- Art for little kids – Katepickle at Picklebums encourages us to let go of our adult expectations and just enjoy the creative process with our small children. (@katepickle)
- Learning As We Walk – The Planning Queen walks to school with you and learns all sorts of things on the way. (@PlanningQueen)
- B-I-N-G-O is the name of the game – AmandaB from HomeAge shows her own learning in action – the maths game didn’t quite work, but she’s worked out how to modify it for next time.
- What’s In a Reflection – Miss Carly at Early Childhood Resources has a beautiful story about babies learning all the time, even when they are only a few months old. (@ECresources)
- Developing Brains: Laying the Pathways to Learning – Christie from Childhood 101 talks about the importance of sensory learning for early brain development and has lots of ideas for play that engages the five senses. (@Childhood101)
- The Magical Threshold Of School-Age – Mamapoekie at Authentic Parenting wonders why we have a point that we call school age and how children are not ready one day but ready the next. (@mamapoekie)
- Why you should help your child follow their passions – CatWay at Adventures with Kids helps her son learn about dinosaurs. (@adventureskids)
Thanks for joining us! We hope to see you next month.
Read the comments or scroll down to add your own:
Can I just say Kate – you make me want to be a better mother!!! I’m also a mother of 3 (no twins!), who were 3 under 3, and I’ve just gotten a firm handle on somehow managing the chaos that follows, and hoping to embark on a journey of #4 shortly. You amaze me with your energy and creativity!
I know that when Princess and my nephew did the sand art kit I bought the other week I found it frustrating that all they wanted to do was mix the sands instead of making a picture with different colours on it. In the end you couldn’t tell what the picture was supposed to be because of the rainbow sand used all over the page, but they had sooooo much fun in mixing that I left them to it.
Nowdays, whatever she is doing, I step back and let Princess do it her way. When she asks me to help I will tell her no (in the case of drawing and painting at least) because I tell her it is hers to do, not mine.
On the weekend the kids were playing with frisbees and everyone wanted to show her how to do it right, including my husband. It frustrated her, and I told him to leave it. Her frisbee moved across the yard, not well but it moved, and she was happy. Happiness is much more important than great technique, for now at least.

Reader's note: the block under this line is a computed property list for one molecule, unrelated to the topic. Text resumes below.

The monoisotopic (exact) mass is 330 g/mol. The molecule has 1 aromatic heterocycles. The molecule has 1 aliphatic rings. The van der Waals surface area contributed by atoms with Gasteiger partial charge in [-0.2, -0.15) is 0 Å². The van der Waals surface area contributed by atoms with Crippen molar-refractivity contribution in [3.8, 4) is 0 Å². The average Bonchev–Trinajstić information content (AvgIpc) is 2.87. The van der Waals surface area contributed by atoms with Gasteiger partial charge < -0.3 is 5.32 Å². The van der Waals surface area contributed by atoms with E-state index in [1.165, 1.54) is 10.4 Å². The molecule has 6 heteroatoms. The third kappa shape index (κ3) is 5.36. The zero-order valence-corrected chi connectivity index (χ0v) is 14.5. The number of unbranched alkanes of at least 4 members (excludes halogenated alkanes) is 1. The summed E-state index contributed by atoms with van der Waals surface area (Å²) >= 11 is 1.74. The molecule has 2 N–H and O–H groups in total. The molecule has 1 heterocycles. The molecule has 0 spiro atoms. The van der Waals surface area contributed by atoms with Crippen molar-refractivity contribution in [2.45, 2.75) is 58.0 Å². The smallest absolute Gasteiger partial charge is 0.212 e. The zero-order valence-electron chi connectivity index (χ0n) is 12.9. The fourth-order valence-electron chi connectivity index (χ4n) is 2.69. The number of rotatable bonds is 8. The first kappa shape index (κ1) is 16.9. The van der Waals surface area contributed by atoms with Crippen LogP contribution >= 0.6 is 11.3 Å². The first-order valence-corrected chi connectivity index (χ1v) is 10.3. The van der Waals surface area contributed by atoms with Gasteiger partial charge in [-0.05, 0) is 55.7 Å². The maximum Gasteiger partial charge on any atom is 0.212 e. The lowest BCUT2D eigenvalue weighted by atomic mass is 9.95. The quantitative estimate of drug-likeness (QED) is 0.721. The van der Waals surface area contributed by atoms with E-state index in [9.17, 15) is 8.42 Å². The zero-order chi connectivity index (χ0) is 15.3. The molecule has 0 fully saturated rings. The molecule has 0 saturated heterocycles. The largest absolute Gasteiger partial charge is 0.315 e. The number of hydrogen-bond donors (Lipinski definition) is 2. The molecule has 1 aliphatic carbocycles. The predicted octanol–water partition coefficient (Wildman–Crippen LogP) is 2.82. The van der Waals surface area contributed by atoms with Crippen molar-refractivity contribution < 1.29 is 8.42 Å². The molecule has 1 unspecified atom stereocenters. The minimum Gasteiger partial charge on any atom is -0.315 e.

Great post. :)
This is all so true!! My boys are 3 and 4 so I can totally relate to everything you have written. Thanks for the reminder to let go and live in the moment :)
Yes, yes and yes! How clever you are :) Oh and you have reminded me that we haven’t had much ‘bluing’ with glue lately!
The Original SuperParent says
My little girl is prolific and loves her art and craft. She also does a lot of personalised pieces for my wife and I. And you know what? I keep ALL of it! Colin
Hi, my name is Deb and I’m a control freak. I know that it’s about process not product, but I still find myself thinking, and even sometimes saying ‘but you’re supposed to glue them on!’ I know I should let go but I find it hard and I need lots of reminders.
I fnd it interesting we’ve never done much finger painting. We’ve used brushes and sponges and pipecleaners and sticks of all sorts, but not fingers so much. I wonder if it’s me suggesting too many things or the big girl not being interested?
Miss Carly says
I absolutely adore creative arts. It is one area that I always love to set up! Thank you for this fantastic post, been bookmarked.
Process not product, willingness to let there be a mess. I know, I know, but sometimes so hard to do. But sometimes, you get the most amazing results!
Beautiful and inspiring post Kate – thanks!
What a wonderful reminder for all of us product-oriented adults :). Thanks for sharing!
Colin Wee says
I’ve just posted a follow up to my original post called a Child’s Perspective on Support Needed for Sport which is a guest post written by 5th Degree Karate instructor Matt Klein about the support needed by children from their parents. Check it out. Cheers, Colin
LOVE your unique and FUN header!!!!!and cute blog name too.
Thanks for the fun ideas!
I hope to link up with you all on Monday.